In part three, chapter 8 of his book, City of Rhetoric author David Fleming concludes that the whole purpose of the book was to study how the circumstances in which someone grows up affects them in different ways. He describes an low-income African ghetto,an affluent white suburb,a mixed “urban village” a high-rise, an inner city housing co-op, as well as a metropolitan area, because he felt that each of these situations had a direct impact on how an individual: created and resolved conflict, their use of “public language”, and their “public argument”. Fleming also felt that it was very hard to find an “alternative” living situation where there would be a balance between “community” and “society.” He does seem to favor an urban setting because it provides a central place for both a “social scene” as well as helping an individual’s “political life”. Fleming does focus on a concept of “decentralization,” “fragmentation”, and “polarization” to describe some of the dangers of suburbs, especially describing the issue of “flight.” His main argument concerning each of these living situations was that suburbia may provide a sense of comfort for some, but is very much a “polarizing” force as it often encourages a place of homogeneity. On the other hand, the city is often devoid of diversity issues when it works out correctly, as in there is not an issue of “flight”, which he feels that some common background and goals are often the only way to allow for this diversity. Most importantly, he feels that the style of living is just as important as factors such as educational diversity, and economic factors in affecting an individual’s growth politically and socially.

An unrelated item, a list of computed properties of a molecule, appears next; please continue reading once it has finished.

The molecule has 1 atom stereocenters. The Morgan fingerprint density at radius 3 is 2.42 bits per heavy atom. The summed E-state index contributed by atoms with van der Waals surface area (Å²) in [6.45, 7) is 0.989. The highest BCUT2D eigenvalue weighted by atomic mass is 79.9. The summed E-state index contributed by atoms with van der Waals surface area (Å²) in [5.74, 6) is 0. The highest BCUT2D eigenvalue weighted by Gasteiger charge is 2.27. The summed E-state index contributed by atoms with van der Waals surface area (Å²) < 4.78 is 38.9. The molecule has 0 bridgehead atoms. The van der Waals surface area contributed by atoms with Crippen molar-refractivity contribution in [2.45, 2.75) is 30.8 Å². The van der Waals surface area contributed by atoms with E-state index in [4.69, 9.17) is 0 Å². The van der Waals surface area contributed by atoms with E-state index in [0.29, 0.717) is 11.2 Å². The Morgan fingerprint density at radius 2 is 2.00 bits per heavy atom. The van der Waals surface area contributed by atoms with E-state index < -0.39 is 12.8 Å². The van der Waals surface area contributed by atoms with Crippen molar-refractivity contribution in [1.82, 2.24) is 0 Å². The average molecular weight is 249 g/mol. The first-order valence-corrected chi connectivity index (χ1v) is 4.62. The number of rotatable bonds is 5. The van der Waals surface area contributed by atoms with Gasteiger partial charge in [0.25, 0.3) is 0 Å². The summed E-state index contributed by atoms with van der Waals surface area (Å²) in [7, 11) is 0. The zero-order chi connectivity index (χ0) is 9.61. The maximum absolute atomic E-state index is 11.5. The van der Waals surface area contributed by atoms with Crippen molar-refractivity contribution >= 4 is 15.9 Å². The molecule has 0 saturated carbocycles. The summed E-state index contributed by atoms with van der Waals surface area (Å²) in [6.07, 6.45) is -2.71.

Of the most important examples in his book was the Cabrini Greene housing project. It may have been in theory a good choice for a group of African-Americans to reside in a common location sharing the same “background” and “goals.” In other words, it became a “bonafide ghetto.” It had become especially run down at a point because there may have been common backgrounds together, but the economic homogeneity actually hurt the quality of the location. He also felt that the location provided the isolation that may have helped the community aspect of the situation, but not the diversity. In the context of the location being mostly white, similar issues transpired. He felt that the suburban locations were overall not very good for diversity, although though they may have allowed the community, and were isolated.
Fleming, David. “Part One: Chapter Two, The Placelessness of Political Theory” City of Rhetoric, CITY SUNY Press 2008.